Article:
JEROME J. TIEMANN
Elected in 1984
“For his creativity and leadership in developing advanced electronics for communications, medical diagnostics, radar, and video information processing.”
WRITTEN BY JAMES B. COMLY SUBMITTED BY THE NAE HOME SECRETARY
JEROME J. TIEMANN, retired physicist at General Electric (GE) Global Research for more than 44 years, died of a heart attack at his home in Schenectady, New York, on April 25, 2006. He was 74 years old.
Born on February 21, 1932, in Yonkers, New York, Jerry grew up in Hastings on Hudson, New York. He graduated from the Fieldston School in Riverdale, New York (1949), the Massachusetts Institute of Technology (B.Sc., 1953), and earned his Ph.D. in theoretical nuclear physics from Stanford University. While at Stanford, he was invited to work at Los Alamos Scientific Laboratory and the University of California Lawrence Radiation Laboratory.
Jerry came to the GE Corporate Research Laboratory (now GE Global Research) in 1957, the year the integrated circuit was patented. That was also the year he married Adrian Rooke, his wife of 49 years. Jerry was an inspired scientist and engineer who lived and worked during a golden age of scientific advancement, brought about in part by competition after the launch of Sputnik by the Soviet Union.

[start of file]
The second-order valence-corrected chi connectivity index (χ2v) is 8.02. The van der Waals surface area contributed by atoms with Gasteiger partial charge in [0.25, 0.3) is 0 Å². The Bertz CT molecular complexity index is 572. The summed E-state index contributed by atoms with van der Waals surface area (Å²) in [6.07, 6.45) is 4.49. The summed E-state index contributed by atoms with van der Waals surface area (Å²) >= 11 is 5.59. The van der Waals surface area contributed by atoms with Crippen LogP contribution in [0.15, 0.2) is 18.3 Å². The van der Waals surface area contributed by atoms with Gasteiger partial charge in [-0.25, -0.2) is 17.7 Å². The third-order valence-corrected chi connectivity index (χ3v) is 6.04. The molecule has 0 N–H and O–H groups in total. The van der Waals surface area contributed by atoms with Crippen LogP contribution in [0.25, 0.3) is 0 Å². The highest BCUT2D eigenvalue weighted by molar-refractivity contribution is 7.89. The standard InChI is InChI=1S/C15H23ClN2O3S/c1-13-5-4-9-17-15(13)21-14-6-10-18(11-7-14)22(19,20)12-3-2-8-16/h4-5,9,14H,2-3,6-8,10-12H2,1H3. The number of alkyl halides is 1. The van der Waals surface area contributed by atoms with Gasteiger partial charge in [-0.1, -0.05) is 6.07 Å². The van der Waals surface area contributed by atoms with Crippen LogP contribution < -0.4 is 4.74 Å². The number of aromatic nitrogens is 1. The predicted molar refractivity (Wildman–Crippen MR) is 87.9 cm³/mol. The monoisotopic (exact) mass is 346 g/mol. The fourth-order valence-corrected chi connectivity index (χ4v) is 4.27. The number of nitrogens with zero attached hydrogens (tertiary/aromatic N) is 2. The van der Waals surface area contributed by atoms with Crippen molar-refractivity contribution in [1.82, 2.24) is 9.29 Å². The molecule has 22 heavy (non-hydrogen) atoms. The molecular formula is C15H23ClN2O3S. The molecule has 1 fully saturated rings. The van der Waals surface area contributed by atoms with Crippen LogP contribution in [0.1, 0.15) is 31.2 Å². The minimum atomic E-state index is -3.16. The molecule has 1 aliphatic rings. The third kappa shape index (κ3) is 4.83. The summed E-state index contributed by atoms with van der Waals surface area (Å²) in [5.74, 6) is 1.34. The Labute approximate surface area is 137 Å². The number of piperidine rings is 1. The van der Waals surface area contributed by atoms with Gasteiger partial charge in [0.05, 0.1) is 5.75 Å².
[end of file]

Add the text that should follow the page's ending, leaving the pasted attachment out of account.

His early fundamental studies on interband electron tunneling (1959–1964) led to the first practical method of manufacturing commercial tunneling diode devices. This work was cited by Leo Esaki in his 1973 Nobel Lecture for physics. Jerry then helped design circuits incorporating these devices, including the
first “vest-pocket transmitter” (1959). He did pioneering work on piezo-optics, and, in the mid-1960s, turned his attention to the optical properties of semiconductors and developed new experimental techniques for studying piezo-reflectivity. His work on thin-film magnetic heads anticipated the application of semiconductor manufacturing processes to hard disk head design (1966).